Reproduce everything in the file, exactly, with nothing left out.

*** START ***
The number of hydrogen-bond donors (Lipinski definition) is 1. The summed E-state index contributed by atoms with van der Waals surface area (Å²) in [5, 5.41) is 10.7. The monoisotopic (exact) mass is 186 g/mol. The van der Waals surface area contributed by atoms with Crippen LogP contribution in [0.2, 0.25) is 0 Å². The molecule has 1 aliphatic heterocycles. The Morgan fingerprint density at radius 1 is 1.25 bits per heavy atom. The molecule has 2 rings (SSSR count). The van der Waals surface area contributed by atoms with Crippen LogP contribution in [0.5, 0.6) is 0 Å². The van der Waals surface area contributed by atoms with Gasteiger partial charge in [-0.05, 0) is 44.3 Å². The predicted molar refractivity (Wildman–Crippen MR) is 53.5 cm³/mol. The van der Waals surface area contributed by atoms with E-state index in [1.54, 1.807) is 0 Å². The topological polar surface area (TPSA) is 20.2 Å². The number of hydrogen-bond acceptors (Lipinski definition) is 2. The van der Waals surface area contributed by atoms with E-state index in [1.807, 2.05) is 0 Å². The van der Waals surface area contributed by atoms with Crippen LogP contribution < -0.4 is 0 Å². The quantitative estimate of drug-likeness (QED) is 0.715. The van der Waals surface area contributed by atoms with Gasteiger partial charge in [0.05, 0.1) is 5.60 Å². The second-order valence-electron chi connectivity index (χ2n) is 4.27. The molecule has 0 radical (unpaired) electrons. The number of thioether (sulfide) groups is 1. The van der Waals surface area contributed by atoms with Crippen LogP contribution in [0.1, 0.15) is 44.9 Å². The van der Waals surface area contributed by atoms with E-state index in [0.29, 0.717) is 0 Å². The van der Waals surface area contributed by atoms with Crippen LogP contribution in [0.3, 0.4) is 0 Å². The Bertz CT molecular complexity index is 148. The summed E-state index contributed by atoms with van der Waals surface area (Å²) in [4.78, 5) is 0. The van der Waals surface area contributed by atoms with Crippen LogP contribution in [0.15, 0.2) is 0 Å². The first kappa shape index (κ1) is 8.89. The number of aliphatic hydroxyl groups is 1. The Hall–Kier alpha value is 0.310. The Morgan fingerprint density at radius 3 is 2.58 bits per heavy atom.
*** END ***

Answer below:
The number of hydrogen-bond donors (Lipinski definition) is 1. The summed E-state index contributed by atoms with van der Waals surface area (Å²) in [5, 5.41) is 10.7. The monoisotopic (exact) mass is 186 g/mol. The van der Waals surface area contributed by atoms with Crippen LogP contribution in [0.2, 0.25) is 0 Å². The molecule has 1 aliphatic heterocycles. The Morgan fingerprint density at radius 1 is 1.25 bits per heavy atom. The molecule has 2 rings (SSSR count). The van der Waals surface area contributed by atoms with Crippen LogP contribution in [0.5, 0.6) is 0 Å². The van der Waals surface area contributed by atoms with Gasteiger partial charge in [-0.05, 0) is 44.3 Å². The predicted molar refractivity (Wildman–Crippen MR) is 53.5 cm³/mol. The van der Waals surface area contributed by atoms with E-state index in [1.54, 1.807) is 0 Å². The topological polar surface area (TPSA) is 20.2 Å². The number of hydrogen-bond acceptors (Lipinski definition) is 2. The van der Waals surface area contributed by atoms with E-state index in [1.807, 2.05) is 0 Å². The van der Waals surface area contributed by atoms with Crippen LogP contribution < -0.4 is 0 Å². The quantitative estimate of drug-likeness (QED) is 0.715. The van der Waals surface area contributed by atoms with Gasteiger partial charge in [0.05, 0.1) is 5.60 Å². The second-order valence-electron chi connectivity index (χ2n) is 4.27. The molecule has 0 radical (unpaired) electrons. The number of thioether (sulfide) groups is 1. The van der Waals surface area contributed by atoms with Crippen LogP contribution in [0.1, 0.15) is 44.9 Å². The van der Waals surface area contributed by atoms with E-state index in [0.29, 0.717) is 0 Å². The van der Waals surface area contributed by atoms with Crippen LogP contribution in [0.3, 0.4) is 0 Å². The Bertz CT molecular complexity index is 148. The summed E-state index contributed by atoms with van der Waals surface area (Å²) in [4.78, 5) is 0. The van der Waals surface area contributed by atoms with Crippen LogP contribution in [0.15, 0.2) is 0 Å². The first kappa shape index (κ1) is 8.89. The number of aliphatic hydroxyl groups is 1. The Hall–Kier alpha value is 0.310. The Morgan fingerprint density at radius 3 is 2.58 bits per heavy atom.